Most brands fail to fully support sustainable palm oil adding to destruction of nature, WWF Scorecard shows | WWF Malaysia

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Most brands fail to fully support sustainable palm oil adding to destruction of nature, WWF Scorecard shows

KUALA LUMPUR, 17 January 2020 - On the eve of the World Economic Forum’s annual meeting in Davos, as companies prepare to gather to set the agenda for a more sustainable world, WWF's palm oil scorecard reveals that they are falling short when it comes to supporting sustainable palm oil production and tackling tropical deforestation. No company has attained the top score in WWF’s new assessment, which reviews what global brands are doing to reduce adverse impacts caused by the unsustainable sourcing of the most popular vegetable oil from vulnerable tropical habitats.

In this fifth edition of a decade-long series, the new WWF’s Palm Oil Buyers Scorecard examines 173 major retailers, consumer goods manufacturers and food service companies from the US, Canada, Europe, Australia, Singapore, Indonesia and Malaysia. Companies range from iconic brands such as Carrefour, L’Oreal, McDonald’s, Nestlé, Tesco, and Walmart, among others. As we enter 2020 and a new decade, this Scorecard has reset the bar for companies with the expectation that they take commensurate, accelerated action in response to the planet’s escalating environmental and climate challenges. Only one company, the consumer goods manufacturer Ferrero, maker of the iconic product Nutella, scored over 20 points (out of the maximum 22), sending an encouraging signal to the rest of the industry that sustainable and deforestation-free palm oil is achievable.

Expanding on its previous Scorecards, WWF measured not only how companies performed on basic steps such as using 100% sustainable palm oil in their own supply chains, but also additional actions that prove a company is truly acting responsibly. This includes actions to protect and positively benefit smallholders, communities and biodiversity on the ground in the landscapes most at risk from irresponsible palm oil expansion. The Scorecard reveals that only about 1/4 of assessed companies are investing in on-the-ground initiatives in areas at risk for unsustainable palm oil development. WWF calls for more companies to follow suit and take such actions that proactively contribute to a global solution.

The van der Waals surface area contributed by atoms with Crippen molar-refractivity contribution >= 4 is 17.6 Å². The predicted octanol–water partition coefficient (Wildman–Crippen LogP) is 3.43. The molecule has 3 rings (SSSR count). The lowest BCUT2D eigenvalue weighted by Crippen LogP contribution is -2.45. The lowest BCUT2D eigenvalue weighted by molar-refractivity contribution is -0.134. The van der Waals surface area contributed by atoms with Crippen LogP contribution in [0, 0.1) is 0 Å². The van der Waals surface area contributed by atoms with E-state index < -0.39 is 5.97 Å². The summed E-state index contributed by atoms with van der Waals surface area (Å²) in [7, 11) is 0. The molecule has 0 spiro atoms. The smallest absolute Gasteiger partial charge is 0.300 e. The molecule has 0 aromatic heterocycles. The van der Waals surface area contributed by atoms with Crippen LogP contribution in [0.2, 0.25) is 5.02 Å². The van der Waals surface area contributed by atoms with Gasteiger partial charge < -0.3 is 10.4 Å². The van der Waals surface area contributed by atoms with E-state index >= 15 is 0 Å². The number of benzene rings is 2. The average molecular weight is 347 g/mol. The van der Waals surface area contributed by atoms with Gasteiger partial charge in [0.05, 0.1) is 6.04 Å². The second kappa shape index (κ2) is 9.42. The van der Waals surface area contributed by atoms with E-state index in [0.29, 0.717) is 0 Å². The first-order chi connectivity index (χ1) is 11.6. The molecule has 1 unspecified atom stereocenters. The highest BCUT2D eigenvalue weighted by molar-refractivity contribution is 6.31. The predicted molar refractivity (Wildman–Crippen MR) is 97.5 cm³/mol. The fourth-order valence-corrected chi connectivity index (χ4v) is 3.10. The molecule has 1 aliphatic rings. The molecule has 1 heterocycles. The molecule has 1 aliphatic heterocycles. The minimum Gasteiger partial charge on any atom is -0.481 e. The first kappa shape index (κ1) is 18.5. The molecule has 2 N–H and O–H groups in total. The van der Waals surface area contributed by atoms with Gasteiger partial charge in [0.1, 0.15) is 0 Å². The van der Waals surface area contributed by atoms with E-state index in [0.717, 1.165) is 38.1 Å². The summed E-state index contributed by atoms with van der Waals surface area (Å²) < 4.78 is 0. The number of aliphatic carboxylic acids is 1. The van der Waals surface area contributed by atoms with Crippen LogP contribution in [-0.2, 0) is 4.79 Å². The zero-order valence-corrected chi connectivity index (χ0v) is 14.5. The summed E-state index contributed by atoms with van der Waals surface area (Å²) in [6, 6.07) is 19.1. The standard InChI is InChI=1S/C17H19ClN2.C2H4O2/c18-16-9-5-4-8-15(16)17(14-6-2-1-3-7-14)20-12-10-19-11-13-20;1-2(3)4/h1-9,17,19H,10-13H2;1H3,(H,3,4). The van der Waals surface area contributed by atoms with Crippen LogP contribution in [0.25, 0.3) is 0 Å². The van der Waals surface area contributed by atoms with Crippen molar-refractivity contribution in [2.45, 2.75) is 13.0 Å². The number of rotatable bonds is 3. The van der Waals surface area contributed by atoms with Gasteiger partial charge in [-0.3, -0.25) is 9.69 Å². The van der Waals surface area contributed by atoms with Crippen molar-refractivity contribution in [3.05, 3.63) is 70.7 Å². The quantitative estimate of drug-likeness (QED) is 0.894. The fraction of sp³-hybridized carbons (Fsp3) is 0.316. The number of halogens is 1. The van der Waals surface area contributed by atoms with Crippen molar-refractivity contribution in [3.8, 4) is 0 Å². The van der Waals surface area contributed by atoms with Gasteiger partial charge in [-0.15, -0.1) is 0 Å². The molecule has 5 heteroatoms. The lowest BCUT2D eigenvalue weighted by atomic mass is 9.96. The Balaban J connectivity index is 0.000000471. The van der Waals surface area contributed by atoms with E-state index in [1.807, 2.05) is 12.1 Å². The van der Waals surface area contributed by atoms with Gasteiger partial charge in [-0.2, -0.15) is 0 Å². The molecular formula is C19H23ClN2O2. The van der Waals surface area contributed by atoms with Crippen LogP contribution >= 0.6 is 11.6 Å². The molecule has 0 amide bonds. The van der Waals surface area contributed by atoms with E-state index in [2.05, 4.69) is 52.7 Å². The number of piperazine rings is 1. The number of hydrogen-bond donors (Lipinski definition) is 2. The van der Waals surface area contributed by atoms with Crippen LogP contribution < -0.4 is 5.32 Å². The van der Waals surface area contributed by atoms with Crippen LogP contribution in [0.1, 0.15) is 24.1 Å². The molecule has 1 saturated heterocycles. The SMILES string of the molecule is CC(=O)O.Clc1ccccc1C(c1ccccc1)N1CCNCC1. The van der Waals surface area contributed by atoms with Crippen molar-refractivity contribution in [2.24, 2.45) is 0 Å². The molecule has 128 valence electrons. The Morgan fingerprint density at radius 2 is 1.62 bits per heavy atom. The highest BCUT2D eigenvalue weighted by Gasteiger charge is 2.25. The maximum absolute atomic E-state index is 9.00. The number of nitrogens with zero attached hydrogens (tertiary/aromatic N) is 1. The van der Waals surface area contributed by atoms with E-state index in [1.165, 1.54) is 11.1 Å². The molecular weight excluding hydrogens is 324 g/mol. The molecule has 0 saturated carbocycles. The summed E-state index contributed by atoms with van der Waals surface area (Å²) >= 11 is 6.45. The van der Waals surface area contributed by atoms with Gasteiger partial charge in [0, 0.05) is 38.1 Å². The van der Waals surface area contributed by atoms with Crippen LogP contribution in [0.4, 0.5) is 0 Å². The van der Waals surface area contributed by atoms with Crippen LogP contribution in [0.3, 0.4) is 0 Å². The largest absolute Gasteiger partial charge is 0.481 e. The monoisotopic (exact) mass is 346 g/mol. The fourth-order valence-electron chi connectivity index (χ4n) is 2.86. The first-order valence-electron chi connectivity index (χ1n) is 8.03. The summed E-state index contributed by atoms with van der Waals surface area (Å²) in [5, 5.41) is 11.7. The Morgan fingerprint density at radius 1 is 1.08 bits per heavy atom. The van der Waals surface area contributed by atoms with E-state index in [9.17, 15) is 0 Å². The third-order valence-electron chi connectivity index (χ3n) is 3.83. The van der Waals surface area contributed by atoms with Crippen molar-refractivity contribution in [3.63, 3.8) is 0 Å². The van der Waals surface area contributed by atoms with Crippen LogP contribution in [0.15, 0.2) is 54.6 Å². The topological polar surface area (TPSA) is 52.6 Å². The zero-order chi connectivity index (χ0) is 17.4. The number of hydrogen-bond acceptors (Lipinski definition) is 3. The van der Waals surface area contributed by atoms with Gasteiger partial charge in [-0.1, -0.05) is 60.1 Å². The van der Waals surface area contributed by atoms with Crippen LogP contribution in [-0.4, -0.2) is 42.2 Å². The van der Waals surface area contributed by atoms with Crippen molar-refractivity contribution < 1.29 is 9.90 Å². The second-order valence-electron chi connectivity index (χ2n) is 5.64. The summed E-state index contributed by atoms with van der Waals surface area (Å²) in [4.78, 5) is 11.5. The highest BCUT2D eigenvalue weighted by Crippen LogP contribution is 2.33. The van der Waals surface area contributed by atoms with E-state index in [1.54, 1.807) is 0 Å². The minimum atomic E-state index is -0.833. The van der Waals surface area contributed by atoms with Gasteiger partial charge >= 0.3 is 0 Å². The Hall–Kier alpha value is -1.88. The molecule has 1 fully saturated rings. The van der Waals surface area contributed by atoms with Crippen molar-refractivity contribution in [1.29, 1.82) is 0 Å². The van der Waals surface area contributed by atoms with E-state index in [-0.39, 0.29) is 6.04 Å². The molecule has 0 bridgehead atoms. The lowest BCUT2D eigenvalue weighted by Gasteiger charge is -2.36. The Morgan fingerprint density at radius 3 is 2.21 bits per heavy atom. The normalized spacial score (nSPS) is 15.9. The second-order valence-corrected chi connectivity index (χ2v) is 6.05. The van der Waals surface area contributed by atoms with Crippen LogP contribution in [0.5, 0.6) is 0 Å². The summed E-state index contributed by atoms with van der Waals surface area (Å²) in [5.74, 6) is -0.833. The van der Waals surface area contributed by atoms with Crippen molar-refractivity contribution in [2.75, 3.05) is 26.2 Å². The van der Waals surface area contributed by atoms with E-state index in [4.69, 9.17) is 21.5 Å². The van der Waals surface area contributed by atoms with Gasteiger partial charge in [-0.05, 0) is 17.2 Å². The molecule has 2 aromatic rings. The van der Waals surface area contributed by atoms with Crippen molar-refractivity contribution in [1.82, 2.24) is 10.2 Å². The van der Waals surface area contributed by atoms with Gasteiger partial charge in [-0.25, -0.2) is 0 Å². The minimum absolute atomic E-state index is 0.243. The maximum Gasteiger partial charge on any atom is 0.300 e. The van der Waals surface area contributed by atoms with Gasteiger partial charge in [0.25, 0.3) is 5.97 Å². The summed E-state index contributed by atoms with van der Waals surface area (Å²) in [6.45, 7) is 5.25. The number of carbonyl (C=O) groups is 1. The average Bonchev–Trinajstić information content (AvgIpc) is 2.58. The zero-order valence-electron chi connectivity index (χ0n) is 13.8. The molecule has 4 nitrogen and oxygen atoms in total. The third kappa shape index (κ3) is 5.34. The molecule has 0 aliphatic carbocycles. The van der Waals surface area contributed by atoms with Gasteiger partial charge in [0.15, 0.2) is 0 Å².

“Given the challenges faced by our planet today, coupled with the devastating effect that unsustainable palm oil has had, companies need to do more than simply reduce their own supply chain risk,” said WWF Palm Oil Lead Elizabeth Clarke. “As we enter 2020, companies need to accept their responsibility to support sustainable palm oil, including taking actions that are bigger, bolder and faster than ever before as part of a pro-environment agenda.”

Even on the essential actions we expect companies to take, including sourcing 100% certified sustainable palm oil (CSPO), the results are disappointing. Overall, less than half of Scorecard companies source 100% CSPO. While just over two-thirds of Scorecard companies have committed to source 100% CSPO by 2020, of those only around 60% have managed to achieve this goal.

Even more disappointing is that nearly one-quarter of companies still have made no commitments at all on sustainable palm oil. This includes a substantial number of companies from Asia. While Asian markets have previously lagged behind on sustainability, WWF has included Singaporean, Indonesian and Malaysian brands in this global edition of the Scorecard for the first time with the expectation that they start to close this sustainability gap.

For Malaysia, the results were just as dismal, with only one company scoring in the scorecard with others declining to participate. WWF-Malaysia’s Sustainable Palm Oil Manager, Benjamin Loh, said, “We believe that Malaysian companies can be drivers of change to develop solutions for and source 100% CSPO, but they need to step up. We applaud companies who are taking extra steps to work with others in their value chain to create and support models for sustainable production and best practices; however, this should be the norm rather than the exception in the industry. Additionally, companies who are lagging should be pressured to adopt CSPO by Governments, financial institutions and consumers.”

Consumers should also realise that they have the purchasing power and can collectively form a strong voice to demand more sustainable products to be made available on the shelves. As such, WWF-Malaysia urges consumers to play a bigger role in sustainable consumption by exercising purchasing power towards buying CSPO. When there is a demand for products containing sustainable palm oil, there will be a higher likelihood that producers and manufacturers will increase their production.

2020 is also a crucial year for nature conservation, where the world will have the opportunity to act. Countries must submit their emission cutting plans in line with the 1.5°C target of the Paris Agreement; a first ever global treaty on the protection and sustainable use of marine life in the high seas will be agreed; and new 2030 targets for the conservation of nature and biodiversity will be set.

“The POBS is a vital component of WWF’s ambitious New Deal for Nature and People that sets nature on the path to recovery by 2030. With nature under unprecedented pressure, we must act together in 2020 to secure a sustainable future for people and planet. We expect companies to rise to this challenge,” ended Clarke.

WWF will give palm oil buyers the chance to demonstrate that they are taking the bold action that is needed when it publishes another edition of the Palm Oil Buyers Scorecard at the end of 2020.

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